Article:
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WhatsApp outage highlights the scale of its worldwide use

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The WhatsApp logo on a smartphone screen.

The interruption of Facebook's WhatsApp platform on Monday hindered communication and business across the globe. Kirill Kudryavtsev/AFP via Getty Images

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Monday’s outage of Facebook and its Instagram platform meant fewer memes shared, for sure, and may have cost Facebook millions in revenue. But let’s talk about another Facebook property that went offline, WhatsApp. For many parts of the world, WhatsApp isn’t just some other way to text, it’s the primary way to communicate and even do business. The outage, for much of the planet, was no joke.

If you need kitchen supplies in Harare, Zimbabwe, Norlene Mkwemba is your woman. She’s a public health student but has a side business selling stuff like cups and juice bottles. She takes orders the night before school, “and after school, I can deliver to people’s offices,” she said.

Mkwemba’s customers reach her on WhatsApp and Facebook — and both were down at peak ordering time. “So people couldn’t place their orders, so I lost about five customers, which is a lot for me,” she said.

WhatsApp is a lifeline for business in a way that websites and even phone lines are not.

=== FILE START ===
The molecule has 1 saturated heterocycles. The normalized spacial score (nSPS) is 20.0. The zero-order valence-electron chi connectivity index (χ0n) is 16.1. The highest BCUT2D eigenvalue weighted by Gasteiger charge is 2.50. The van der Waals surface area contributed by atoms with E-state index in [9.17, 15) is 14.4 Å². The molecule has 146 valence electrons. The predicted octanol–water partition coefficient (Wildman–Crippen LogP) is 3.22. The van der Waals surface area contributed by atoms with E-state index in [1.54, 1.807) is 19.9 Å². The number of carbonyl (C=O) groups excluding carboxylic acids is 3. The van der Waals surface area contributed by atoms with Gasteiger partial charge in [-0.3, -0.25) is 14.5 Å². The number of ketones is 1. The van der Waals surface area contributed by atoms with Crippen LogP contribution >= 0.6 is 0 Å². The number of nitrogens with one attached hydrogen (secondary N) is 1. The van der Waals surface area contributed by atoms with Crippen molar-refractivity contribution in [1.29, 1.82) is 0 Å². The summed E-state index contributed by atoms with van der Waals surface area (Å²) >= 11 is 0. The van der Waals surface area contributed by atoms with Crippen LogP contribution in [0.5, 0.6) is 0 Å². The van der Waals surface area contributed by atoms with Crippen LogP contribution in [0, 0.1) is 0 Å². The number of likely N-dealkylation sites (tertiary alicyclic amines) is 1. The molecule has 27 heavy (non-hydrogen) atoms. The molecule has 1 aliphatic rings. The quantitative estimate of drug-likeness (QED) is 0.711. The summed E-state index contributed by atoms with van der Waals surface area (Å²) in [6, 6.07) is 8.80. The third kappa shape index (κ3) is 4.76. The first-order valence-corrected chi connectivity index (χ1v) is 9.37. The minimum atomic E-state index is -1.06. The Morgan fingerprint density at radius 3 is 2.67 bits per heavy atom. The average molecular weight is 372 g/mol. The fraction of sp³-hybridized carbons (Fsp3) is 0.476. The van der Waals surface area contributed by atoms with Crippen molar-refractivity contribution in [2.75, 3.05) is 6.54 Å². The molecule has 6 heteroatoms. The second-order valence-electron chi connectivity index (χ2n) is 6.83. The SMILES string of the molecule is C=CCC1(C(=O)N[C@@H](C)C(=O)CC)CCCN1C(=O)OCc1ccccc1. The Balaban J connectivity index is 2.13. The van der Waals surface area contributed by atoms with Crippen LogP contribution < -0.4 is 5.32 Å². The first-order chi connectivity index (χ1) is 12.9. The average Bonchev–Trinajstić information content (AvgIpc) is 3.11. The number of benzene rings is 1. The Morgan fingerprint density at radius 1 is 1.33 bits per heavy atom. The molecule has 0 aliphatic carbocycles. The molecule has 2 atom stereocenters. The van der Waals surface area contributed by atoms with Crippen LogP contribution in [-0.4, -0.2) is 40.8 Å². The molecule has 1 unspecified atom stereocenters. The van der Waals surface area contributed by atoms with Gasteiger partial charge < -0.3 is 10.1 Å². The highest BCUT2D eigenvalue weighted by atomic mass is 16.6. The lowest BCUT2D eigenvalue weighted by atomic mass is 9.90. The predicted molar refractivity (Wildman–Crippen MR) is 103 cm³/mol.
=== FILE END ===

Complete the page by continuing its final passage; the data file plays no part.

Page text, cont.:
“Well, the internet is pretty slow in my city, right? So you find that websites are not exactly readily available and the data tariffs are really high, so people prefer buying WhatsApp bundles and Facebook bundles because they are cheaper and affordable,” Mkwemba said.

WhatsApp is a major communication and business platform in a lot of emerging markets.

Abraham Leno is in Kigali, Rwanda. He’s head of the Eastern Congo Initiative, a nonprofit advocacy group, and he said WhatsApp has made communication more accessible.

“Even the simplest phone, the cheapest phone, can allow you to connect with somebody anywhere in the world, and the data usage for WhatsApp is way cheaper than many other platforms,” Leno said.

Ninety percent of 16-to-64-year-olds in Argentina, Colombia and Brazil have the platform, according to Benjamin Gedan at the Wilson Center, a policy research organization. The outage affected everything from group chats to business and even the news.

“I mean, it was apocalyptic in Latin America,” he said. “Every newspaper headline was screaming about this WhatsApp outage, and it seemed like it was bringing the economy to a stop.”

A lot of emerging markets don’t have competitive telecom sectors, Gedan said, so you get expensive texting, for example — whereas with WhatsApp, texts are free.

“It’s been quite common in the development of telecom technologies that smartphones spread more quickly than the very expensive broadband infrastructure,” Gedan said.

When you have a power outage, it affects neighborhoods — maybe regions — but we are now in a world where a WhatsApp outage affects whole areas of the planet.

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